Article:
First, many people respond differently to a task depending upon whether it is assigned by others or self-initiated. Think of the difference in the kind of reaction you might provoke when forcing someone to eat as compared to inviting the same person to have a taste of a food he might like.
Second, if video games "provide" immediate gratification, why do so many people avoid playing, stop playing quickly, or report very little pleasure when they play? Depending upon many different factors, people may enjoy a particular activity or dislike it (even if the people designing the activity put in a great deal of effort to make it pleasurable).
Third, activities such as schoolwork can "provide" instant feedback, but people might still avoid, give up quickly, or rush to finish. And many people can be fully aware of the negative longer-term consequences of their actions, yet still continue to behave in those ways (e.g., smoking, over eating).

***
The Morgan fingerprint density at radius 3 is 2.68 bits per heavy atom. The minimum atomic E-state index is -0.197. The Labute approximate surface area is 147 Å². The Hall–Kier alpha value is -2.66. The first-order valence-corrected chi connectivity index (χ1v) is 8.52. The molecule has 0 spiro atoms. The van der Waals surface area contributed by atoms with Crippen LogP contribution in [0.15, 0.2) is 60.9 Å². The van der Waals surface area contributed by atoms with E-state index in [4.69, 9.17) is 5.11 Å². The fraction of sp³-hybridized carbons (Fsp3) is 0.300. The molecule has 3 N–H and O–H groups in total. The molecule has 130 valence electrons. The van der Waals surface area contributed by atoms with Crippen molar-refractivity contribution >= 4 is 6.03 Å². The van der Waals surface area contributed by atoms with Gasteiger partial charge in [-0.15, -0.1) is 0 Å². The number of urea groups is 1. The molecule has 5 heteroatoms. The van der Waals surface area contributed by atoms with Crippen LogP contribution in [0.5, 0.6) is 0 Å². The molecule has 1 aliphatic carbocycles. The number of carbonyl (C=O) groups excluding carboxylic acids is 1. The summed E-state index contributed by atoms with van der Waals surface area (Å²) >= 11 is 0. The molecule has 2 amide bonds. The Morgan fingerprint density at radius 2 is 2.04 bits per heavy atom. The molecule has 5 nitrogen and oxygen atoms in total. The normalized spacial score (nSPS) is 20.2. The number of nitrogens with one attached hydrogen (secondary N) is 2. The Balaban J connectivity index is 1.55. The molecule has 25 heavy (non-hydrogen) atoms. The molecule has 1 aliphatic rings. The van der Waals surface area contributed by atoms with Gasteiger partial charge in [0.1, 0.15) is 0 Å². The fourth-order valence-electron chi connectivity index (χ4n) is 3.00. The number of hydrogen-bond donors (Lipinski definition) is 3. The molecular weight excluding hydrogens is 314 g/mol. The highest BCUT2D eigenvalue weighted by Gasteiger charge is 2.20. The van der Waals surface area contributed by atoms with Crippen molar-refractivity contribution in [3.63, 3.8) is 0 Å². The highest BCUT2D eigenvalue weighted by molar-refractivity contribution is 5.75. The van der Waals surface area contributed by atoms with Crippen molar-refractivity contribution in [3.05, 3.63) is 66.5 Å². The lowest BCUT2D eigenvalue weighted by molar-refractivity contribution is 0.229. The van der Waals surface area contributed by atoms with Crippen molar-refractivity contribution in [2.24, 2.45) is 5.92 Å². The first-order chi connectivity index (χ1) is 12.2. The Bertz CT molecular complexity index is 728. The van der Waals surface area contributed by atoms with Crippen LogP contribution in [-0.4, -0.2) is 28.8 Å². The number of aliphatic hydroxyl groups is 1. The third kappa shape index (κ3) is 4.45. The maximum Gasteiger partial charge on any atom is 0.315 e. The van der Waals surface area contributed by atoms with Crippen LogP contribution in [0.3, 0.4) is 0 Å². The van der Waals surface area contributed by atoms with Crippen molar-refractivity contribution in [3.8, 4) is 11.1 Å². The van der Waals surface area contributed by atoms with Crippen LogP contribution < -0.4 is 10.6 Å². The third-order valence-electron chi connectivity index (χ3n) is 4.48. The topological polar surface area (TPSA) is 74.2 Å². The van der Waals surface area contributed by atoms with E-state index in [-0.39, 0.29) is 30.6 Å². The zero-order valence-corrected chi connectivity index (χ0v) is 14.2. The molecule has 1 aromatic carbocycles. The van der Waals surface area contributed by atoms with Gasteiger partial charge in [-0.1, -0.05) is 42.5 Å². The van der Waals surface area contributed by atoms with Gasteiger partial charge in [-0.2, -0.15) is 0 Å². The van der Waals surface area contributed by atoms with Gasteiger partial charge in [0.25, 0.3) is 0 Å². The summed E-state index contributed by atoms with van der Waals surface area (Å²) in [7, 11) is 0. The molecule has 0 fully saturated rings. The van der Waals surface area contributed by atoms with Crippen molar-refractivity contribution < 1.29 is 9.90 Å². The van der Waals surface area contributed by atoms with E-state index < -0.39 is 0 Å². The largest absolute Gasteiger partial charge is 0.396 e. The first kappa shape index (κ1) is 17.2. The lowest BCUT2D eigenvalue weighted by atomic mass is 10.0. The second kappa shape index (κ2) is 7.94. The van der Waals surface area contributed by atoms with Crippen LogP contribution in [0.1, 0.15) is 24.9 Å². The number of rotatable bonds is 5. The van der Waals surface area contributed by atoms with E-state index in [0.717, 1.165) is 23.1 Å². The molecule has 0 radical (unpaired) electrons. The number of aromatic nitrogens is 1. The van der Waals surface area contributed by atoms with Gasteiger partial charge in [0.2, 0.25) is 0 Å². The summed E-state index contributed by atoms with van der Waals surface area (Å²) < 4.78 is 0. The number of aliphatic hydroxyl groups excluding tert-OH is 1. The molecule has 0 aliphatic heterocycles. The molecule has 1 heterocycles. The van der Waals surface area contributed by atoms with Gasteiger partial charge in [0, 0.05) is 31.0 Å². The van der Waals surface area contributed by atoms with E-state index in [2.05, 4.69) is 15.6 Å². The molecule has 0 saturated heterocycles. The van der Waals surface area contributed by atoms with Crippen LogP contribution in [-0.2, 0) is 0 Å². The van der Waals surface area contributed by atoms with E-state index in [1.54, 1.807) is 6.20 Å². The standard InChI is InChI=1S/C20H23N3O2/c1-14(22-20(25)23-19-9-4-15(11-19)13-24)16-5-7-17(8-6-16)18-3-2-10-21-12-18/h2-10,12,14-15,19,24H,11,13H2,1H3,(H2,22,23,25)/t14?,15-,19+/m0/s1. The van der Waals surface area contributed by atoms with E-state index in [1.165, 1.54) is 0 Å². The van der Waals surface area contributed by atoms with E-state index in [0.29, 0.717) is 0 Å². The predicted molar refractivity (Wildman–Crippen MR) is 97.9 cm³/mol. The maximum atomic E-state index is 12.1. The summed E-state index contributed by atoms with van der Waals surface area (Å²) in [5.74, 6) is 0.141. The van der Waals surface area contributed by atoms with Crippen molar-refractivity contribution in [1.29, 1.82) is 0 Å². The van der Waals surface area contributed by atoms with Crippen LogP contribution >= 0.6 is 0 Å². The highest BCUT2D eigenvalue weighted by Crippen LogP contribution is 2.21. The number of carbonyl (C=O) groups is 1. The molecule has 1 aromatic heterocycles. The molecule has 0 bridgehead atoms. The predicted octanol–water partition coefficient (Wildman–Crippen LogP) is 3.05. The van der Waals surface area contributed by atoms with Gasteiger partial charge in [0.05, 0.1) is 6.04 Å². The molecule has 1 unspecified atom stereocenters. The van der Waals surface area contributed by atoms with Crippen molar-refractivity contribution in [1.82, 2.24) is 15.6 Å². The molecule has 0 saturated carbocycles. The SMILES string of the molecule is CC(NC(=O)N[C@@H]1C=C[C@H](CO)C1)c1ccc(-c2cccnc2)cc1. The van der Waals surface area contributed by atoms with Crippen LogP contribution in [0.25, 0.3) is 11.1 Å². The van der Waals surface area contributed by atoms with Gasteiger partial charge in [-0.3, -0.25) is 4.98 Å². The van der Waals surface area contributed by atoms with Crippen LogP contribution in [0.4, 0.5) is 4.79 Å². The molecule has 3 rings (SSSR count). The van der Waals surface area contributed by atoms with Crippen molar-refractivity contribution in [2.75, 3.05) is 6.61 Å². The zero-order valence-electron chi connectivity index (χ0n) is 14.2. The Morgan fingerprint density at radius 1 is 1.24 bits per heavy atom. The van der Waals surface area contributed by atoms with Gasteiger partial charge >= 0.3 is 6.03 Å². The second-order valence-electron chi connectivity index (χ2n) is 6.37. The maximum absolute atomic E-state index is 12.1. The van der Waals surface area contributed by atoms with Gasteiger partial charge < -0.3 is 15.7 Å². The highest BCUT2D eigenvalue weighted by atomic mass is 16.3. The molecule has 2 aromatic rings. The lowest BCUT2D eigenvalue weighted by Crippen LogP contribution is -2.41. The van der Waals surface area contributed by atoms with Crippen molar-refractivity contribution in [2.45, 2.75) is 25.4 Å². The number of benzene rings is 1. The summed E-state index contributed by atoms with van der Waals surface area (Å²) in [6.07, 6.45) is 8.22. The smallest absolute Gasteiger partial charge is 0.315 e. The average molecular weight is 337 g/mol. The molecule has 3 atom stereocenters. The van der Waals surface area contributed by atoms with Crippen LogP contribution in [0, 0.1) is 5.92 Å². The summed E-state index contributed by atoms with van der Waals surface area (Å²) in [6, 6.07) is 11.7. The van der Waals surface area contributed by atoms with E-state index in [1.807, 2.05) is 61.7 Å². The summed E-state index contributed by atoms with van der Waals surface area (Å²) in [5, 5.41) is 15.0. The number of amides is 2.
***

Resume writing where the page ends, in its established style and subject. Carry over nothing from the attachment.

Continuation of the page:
An alternative explanation: Depending upon a child's history of reinforcement, some tasks will trigger ADHD responding. But it has nothing to do with a task "providing" instant feedback. Tasks associated with success and personal control are unlikely to trigger ADHD, while tasks associated with adversity, failure, negative evaluation, and loss of authority are more likely to evoke ADHD reactions.
Yes, you can give a child extra rewards and threaten punishment, and those changes can get ADHD behavior to stop. But that does not mean that the absence of those "extra consequences" causes ADHD responding to occur.
Helpful tip:You can also eliminate ADHD by increasing success with a task so that it triggers pleasurable associations. Threatening or offering a gift reward is not your only option.